Allergies : sea food and chicken
C. FAMILY HEALTH HISTORY
His father has asthma. Maternal grandparents had diabetes, cancer and
hypertension. Paternal grandparents had hypertension.
CHAPTER IV
ANATOMY AND PHYSIOLOGY
The Respiratory System
Upper Respiratory Tract
The major passages and structures of the upper respiratory tract
include the nostrils, the nasal cavity, the pharynx, the
epiglottis, and the larynx. The upper respiratory tract is lined
a mucous membrane. Mucus helps to trap smoke, dust and other
small particles. The membrane is lined with cilia (hair-like
structures that move the mucous upwards only the upper
respiratory tract). The lining of the tract and the close laying
blood vessels (especially in the nose) help to warm and moisten
air as it passes.
The pharynx, commonly called the throat, is a passageway that
extends from the base of the skull to the level of the sixth
cervical vertebra. It serves both the respiratory and digestive
systems by receiving air from the nasal cavity and air, food,
and water from the oral cavity. Inferiorly, it opens into the
larynx and oesophagus.
The larynx, commonly called the voice box or glottis, is the
passageway for air between the pharynx above and the trachea
below. It extends from the fourth to the sixth vertebral
levels. The larynx plays an essential role in human speech.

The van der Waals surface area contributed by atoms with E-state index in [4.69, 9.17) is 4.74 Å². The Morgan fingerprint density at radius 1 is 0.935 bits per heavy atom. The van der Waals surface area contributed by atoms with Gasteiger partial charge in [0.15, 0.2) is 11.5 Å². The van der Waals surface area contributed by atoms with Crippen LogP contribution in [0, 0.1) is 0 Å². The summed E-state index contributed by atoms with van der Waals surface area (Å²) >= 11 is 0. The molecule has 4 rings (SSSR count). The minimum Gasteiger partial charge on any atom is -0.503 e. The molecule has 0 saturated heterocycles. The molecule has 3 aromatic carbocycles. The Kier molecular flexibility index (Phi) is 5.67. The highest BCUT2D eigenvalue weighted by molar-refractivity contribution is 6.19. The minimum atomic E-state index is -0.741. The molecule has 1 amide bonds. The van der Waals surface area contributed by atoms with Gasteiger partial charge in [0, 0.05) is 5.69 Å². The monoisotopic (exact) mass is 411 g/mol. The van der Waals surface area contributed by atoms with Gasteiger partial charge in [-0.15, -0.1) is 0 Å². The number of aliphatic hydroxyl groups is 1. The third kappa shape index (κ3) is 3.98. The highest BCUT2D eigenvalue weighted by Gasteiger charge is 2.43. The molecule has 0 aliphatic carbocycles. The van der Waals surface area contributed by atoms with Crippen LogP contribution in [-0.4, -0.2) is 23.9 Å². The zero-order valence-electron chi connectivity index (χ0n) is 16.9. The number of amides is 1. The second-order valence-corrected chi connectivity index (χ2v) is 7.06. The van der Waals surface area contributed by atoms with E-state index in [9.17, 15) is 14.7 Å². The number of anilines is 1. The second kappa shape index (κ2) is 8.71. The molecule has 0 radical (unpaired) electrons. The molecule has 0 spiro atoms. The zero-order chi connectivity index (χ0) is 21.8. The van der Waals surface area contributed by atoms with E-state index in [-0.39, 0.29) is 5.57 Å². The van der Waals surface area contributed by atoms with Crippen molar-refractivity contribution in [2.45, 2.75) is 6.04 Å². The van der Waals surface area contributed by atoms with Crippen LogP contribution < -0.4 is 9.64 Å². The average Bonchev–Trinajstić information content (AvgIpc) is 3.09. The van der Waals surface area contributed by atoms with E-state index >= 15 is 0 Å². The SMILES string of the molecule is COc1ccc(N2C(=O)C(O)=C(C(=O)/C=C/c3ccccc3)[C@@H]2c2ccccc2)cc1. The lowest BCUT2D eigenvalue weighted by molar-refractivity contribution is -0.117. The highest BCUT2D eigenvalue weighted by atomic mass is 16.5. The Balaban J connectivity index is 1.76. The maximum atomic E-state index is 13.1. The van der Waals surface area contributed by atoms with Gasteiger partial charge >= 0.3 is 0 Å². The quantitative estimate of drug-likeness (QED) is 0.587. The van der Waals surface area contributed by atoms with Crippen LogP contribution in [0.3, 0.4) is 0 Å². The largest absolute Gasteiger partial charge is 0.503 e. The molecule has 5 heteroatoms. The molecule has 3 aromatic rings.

During sound production, the vocal cords close together and
vibrate as air expelled from the lungs passes between them.
The epiglottis acts like a trap door to keep food and other
particles from entering the larynx.
Lower Respiratory Tract
The major passages and structures of the lower respiratory tract
include the trachea, the right & left bronchus, the bronchioles,
and the lungs containing the alveoli. Deep in the lungs, each
bronchus divides into secondary and tertiary bronchi, which
continue to branch to smaller airways called the bronchioles.
The bronchioles end in air sacs called the alveoli. Alveoli are
bunched together into clusters to form alveolar sacs. Gas
exchange occurs on the surface of each alveolus by a network of
capillaries carrying blood that has come through veins from
other parts of the body.
The trachea, commonly called the windpipe, is the main airway to
the lungs. It divides into the right and left bronchi at the
level of the fifth thoracic vertebra, channeling air to the
right or left lung. The cartilage in the tracheal wall provides
support and keeps the trachea from collapsing. The mucous
membrane that lines the trachea is similar to that in the nasal
cavity. Mucus traps airborne particles and microorganisms, and
the cilia propel the mucus upward, where it is either swallowed
or expelled.
The alveoli are grouped together like a lot of interlinked
caves, rather than existing as separate individual sacs. The
alveoli have a structure specialised for efficient gaseous
exchange: the alveoli walls are extremely thin.
CHAPTER V
PATHOPHYSIOLOGY
CHAPTER VI
COURSE IN THE WARD
DATE/TIME
DOCTOR’S
DOCTOR’S ORDER
PROGRESS NOTE
2-19-20
 Admit to Pedia
1 15 am
Ward
 Secure consent
 DAT & SAP
 IVF : 1L D5d3 NaCl
@ 66cc/hr
Dx
 CBC
 CXR AP
 U/A
Tx
 Paracetamol 240mg
IV Q$ RTC for now
 Ampicillin 800mg
IV Q8
 Diazepam 7mg IV
PRN for seizure
2-19-20
 Continue meds
 Continue IVF
RATIONALE